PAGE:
Influences on Political Attitudes: Class, Religion, Party and Activism

  • Ian Budge
  • Cornelius O’Leary


CARRYING on the analysis of class and religious manifestations in Belfast, we are interested here in estimating the relative pull of class and religious feelings when these are compared directly. This analysis forms the first section, below. The comparative influence of class and religion can also be estimated indirectly, through their effect on a wide variety of preferences, perceptions and attitudes, at both activist and popular levels. The attitudinal investigation is also capable of showing whether the party divisions already examined are carried over into political outlooks and whether councillors as a group share preferences and perceptions which set them apart from the population. In the second section of the chapter, therefore, we shall compare the mutually independent effects of class, religion, party and activism (i.e. the councillor-resident distinction) over a wide range of attitudes.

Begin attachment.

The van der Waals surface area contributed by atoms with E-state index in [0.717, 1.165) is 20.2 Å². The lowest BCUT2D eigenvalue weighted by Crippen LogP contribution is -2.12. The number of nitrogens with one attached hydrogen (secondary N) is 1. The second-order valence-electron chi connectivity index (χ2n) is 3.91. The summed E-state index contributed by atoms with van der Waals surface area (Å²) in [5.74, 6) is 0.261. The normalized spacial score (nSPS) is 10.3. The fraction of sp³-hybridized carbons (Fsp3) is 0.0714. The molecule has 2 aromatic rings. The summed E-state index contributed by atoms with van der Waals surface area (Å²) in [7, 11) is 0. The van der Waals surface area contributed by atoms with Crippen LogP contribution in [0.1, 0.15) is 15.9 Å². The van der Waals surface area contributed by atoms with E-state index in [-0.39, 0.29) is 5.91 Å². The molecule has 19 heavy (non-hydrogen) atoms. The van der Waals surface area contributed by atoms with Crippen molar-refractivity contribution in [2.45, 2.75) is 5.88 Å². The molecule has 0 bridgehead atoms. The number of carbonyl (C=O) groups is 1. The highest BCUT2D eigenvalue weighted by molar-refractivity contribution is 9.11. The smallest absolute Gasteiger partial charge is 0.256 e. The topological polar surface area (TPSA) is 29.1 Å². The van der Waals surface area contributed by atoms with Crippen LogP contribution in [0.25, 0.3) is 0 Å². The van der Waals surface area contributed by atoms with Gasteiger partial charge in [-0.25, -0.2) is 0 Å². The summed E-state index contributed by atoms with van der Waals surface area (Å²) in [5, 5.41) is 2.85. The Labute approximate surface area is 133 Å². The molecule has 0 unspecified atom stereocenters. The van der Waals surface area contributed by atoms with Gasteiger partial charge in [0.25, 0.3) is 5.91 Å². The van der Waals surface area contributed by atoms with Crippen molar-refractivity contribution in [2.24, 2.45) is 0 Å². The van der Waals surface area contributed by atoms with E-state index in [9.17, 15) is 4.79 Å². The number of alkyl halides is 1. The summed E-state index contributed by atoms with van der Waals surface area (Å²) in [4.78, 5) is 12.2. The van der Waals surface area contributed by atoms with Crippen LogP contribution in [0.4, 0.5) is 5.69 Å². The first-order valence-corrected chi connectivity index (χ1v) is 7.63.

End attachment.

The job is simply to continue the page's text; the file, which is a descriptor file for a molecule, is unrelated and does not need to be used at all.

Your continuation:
Political Attitude Political Knowledge Religious Identification Religious Characteristic Religious Feeling 
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  1. 2.
    For a summary and discussion of such ideas see Ian Budge, Agreement and the Stability of Democracy (Chicago, 1970), Chapter 1.Google Scholar

Copyright information

© Ian Budge and Cornelius O’Leary 1973

Authors and Affiliations

  • Ian Budge
    • 1
  • Cornelius O’Leary
    • 2
  1. 1.Department of GovernmentUniversity of EssexUK
  2. 2.Department of Political ScienceThe Queen’s University of BelfastUK

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